Birds and those who love to watch them can flock together at unlikely places.
A recent outing by the Willapa Hills Audubon Society included stops at an industrial park, a sewage lagoon and a mothballed nuclear power plant. All the stops produced a bounty of birds, including several species rarely seen in these parts.
The 11 birders gathered at 8 a.m. on a Saturday at the Old West Side home of John and Margaret Green, both of whom are avid birders with more than 300 birds on their life lists. The first sightings were out the back door -- a dark-eyed junco, a white-crowned sparrow and varied thrush attracted to the Greens’ backyard feeder.
The Greens piqued everyone’s interest with predictions of birds that are much less commonly seen in these parts. “We saw a really nice male Northern harrier at the Mint Farm yesterday,” John Green said. At Willow Grove, “we saw a red-shouldered hawk. They’re pretty rare up here.” And a bounty of big white tundra swans and trumpeter swans were predicted to be paddling about ponds near the site of the Trojan Nuclear Plant.
The well-organized birders were assigned to vehicles that were linked by walkie-talkies, and the little caravan headed out. Lake Sacajawea wasn’t on the list of stops on this trip (other trips focus on it). As he drove by the lake, Green mentioned that he’d seen a surf scoter -- a species more often spotted at the coast -- earlier that year. “One year we had a long-tailed duck, which is very unusual this far from the ocean,” he said.
The first stop of the day was the largely unoccupied inner reaches of the Mint Farm Industrial Park in west Longview. The fields and sloughs are good wildlife habitat, it turned out. A Northern shoveler was soon spotted in a slough. Green said that this kind of duck is relatively easy to identify by its large beak and the way it sticks its head into the water in search of food. “They go in circles and stir up stuff to eat,” he said -- a process that would be witnessed later.
“Raptor ahead of you,” Margaret called on the radio from another car. This one was a female kestrel, one of the smaller hawks. Kestrels like to sit on power lines, so unlike red-tailed hawks, they aren’t often spotted along freeways.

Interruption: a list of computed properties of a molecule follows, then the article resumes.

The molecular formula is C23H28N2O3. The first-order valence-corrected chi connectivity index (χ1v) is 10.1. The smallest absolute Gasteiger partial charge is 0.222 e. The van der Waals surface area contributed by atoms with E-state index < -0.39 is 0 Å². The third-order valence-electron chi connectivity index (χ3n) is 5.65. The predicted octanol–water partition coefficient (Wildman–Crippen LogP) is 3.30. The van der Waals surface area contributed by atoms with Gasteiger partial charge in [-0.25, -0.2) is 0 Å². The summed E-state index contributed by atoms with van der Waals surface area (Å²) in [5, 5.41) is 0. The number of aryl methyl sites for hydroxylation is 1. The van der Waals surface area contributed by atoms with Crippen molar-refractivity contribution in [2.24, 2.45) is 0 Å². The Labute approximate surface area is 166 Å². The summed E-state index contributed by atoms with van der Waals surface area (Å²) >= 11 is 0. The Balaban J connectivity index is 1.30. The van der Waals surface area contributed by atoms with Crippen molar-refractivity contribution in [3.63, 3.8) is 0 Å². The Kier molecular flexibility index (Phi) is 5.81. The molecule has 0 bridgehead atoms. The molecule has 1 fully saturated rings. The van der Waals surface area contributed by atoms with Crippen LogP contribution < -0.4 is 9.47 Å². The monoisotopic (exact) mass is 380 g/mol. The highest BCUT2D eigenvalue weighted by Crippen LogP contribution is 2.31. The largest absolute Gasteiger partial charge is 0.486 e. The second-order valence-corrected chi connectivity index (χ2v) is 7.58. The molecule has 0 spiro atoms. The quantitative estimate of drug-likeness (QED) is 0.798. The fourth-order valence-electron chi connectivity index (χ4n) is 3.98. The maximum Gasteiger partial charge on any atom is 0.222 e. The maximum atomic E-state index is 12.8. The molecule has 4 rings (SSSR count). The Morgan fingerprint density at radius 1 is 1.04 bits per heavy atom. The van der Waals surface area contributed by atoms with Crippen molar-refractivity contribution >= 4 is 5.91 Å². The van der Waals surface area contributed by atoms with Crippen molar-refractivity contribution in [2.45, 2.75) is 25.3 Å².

Turning onto Weber Avenue, the birders spotted a red-winged blackbird in a swampy area, and the first sighting of “LBBs,” a term even experienced birders use to describe hard-to-identify little brown birds.
The next stop was the cul-de-sac near the new Longview water treatment plant. A chorus of yipping sounded in the field. Geese? No, it was a pack of coyotes in the expanse of land between there and residential streets. Though the coyotes stayed out of sight, a flock of meadowlarks took flight with flashes of yellow. “That’s the first time I’ve seen so many in one place,” said birder Carolyn Norred.
Other birds spotted in the industrial park included buffleheads, robins, green-winged teals, gold-crowned sparrows and a Eurasian collared dove. A red-tailed hawk perched in a tree. “If you see a large hawk and you say it’s a red-tail, there’s a 95 percent of being right,” Green said. But -- the Northern harrier didn’t appear that day, the only disappointment.
The birders headed west for a look around the wetlands across Mount Solo Road from Longview Memorial Garden. “This is a good place to see waterfowl in the slough right here,” Green said. Indeed, he focused his spotting scope on coots -- dark-bodied birds that are distinguished by white beaks. He also pointed out some ring-necked ducks, explaining that a better name might be “ring-billed ducks” because the white ring on the birds’ bills is much easier to spot than the cinnammon collar around their necks.
A single raven powered overhead, and Green explained that its larger size and wedge-shaped tail distinguishes it from crows, which have fan-shaped tails.
Longview’s now-abandoned sewage lagoon off Coal Creek Road may not be the most scenic spot in town, but it’s a good place for bird watching. In an oddly social gathering, about 50 Northern shovelers swam in a tight circle, stirring up breakfast from the lagoon where sewage used to settle. “It’s like a log jam of ducks -- and they’re pretty, too,” remarked birder Mike Turner. The lagoon also attracted gadwalls and cormorants.
Heading out toward Willow Grove, Green said he’s seen as many as eight bald eagles in one tree there. A nest on an island in the Columbia River apparently held two eagles -- it was too far away for a good view. But a flicker and flock of crows nearby were easy to identify.
The star of the day was the red-shoulder hawk (actually two of them) spotted near the west end of Willow Grove. The photo op that everyone missed was a red-winged blackbird chasing one of the hawks. Green said this could be the first recorded breeding pair of red-shouldered hawks in Washington. The bird typically isn’t seen north of California.
The slough separating Willow Grove and Ocean Beach Highway yielded sightings of a great blue heron, a downy woodpecker, a pied-bill grebe and a merganser -- plus some mammalian wildlife. A trail of shells on the shore was a sign of otter activity, and several Columbian white-tailed deer rested in a field.
The prospect of spotting swans lured the group to the ponds near Trojan and the nearby little town of Prescott. “There are tundra swans here,” Green announced, along with four larger trumpeters.
The experienced Auduboners pulled out their bird books to try to identify one bird, however. It looked like a Ross goose but the fact that it was mixed in with domesticated geese made an ID tricky. The birders snapped photos to be sent to experts.
However, there was no trouble identifying a little bird that was busily tapping on the trunk of a tree next to a now-empty Trojan office building. The red-breasted sapsucker, a kind of woodpecker, seemed oblivious to all the attention it was getting as the 51st species spotted that morning.
“That was a good way to end the trip,” Green said.